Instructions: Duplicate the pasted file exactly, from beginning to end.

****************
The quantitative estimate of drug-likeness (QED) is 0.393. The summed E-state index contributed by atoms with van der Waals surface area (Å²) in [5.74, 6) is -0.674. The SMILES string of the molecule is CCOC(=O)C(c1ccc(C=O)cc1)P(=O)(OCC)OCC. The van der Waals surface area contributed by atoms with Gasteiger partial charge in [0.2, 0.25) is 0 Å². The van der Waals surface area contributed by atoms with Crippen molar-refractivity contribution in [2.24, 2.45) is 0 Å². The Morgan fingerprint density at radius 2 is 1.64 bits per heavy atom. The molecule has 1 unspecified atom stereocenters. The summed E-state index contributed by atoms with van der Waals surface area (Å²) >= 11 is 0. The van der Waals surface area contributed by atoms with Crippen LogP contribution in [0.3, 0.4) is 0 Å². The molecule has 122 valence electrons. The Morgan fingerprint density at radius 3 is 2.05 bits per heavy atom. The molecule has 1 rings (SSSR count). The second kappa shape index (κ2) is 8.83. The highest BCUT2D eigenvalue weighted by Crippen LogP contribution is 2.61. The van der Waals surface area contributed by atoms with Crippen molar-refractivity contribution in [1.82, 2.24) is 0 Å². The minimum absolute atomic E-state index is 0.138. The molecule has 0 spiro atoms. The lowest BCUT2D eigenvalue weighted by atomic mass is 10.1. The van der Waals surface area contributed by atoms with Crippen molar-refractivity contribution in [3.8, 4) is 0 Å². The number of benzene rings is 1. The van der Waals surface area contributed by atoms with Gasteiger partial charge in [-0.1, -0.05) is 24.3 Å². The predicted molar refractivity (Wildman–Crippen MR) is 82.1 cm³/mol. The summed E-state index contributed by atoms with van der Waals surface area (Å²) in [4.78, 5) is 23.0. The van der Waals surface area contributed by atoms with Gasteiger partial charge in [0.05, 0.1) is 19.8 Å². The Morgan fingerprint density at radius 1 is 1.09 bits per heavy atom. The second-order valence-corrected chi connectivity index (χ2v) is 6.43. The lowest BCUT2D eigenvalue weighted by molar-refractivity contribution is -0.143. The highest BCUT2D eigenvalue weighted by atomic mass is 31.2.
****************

The quantitative estimate of drug-likeness (QED) is 0.393. The summed E-state index contributed by atoms with van der Waals surface area (Å²) in [5.74, 6) is -0.674. The SMILES string of the molecule is CCOC(=O)C(c1ccc(C=O)cc1)P(=O)(OCC)OCC. The van der Waals surface area contributed by atoms with Gasteiger partial charge in [0.2, 0.25) is 0 Å². The van der Waals surface area contributed by atoms with Crippen molar-refractivity contribution in [2.24, 2.45) is 0 Å². The Morgan fingerprint density at radius 2 is 1.64 bits per heavy atom. The molecule has 1 unspecified atom stereocenters. The summed E-state index contributed by atoms with van der Waals surface area (Å²) >= 11 is 0. The van der Waals surface area contributed by atoms with Crippen LogP contribution in [0.3, 0.4) is 0 Å². The molecule has 122 valence electrons. The Morgan fingerprint density at radius 3 is 2.05 bits per heavy atom. The molecule has 1 rings (SSSR count). The second kappa shape index (κ2) is 8.83. The highest BCUT2D eigenvalue weighted by Crippen LogP contribution is 2.61. The van der Waals surface area contributed by atoms with Crippen molar-refractivity contribution in [1.82, 2.24) is 0 Å². The minimum absolute atomic E-state index is 0.138. The molecule has 0 spiro atoms. The lowest BCUT2D eigenvalue weighted by atomic mass is 10.1. The van der Waals surface area contributed by atoms with Crippen molar-refractivity contribution in [3.8, 4) is 0 Å². The number of benzene rings is 1. The van der Waals surface area contributed by atoms with Gasteiger partial charge in [-0.1, -0.05) is 24.3 Å². The predicted molar refractivity (Wildman–Crippen MR) is 82.1 cm³/mol. The summed E-state index contributed by atoms with van der Waals surface area (Å²) in [4.78, 5) is 23.0. The van der Waals surface area contributed by atoms with Gasteiger partial charge in [0.05, 0.1) is 19.8 Å². The Morgan fingerprint density at radius 1 is 1.09 bits per heavy atom. The second-order valence-corrected chi connectivity index (χ2v) is 6.43. The lowest BCUT2D eigenvalue weighted by molar-refractivity contribution is -0.143. The highest BCUT2D eigenvalue weighted by atomic mass is 31.2.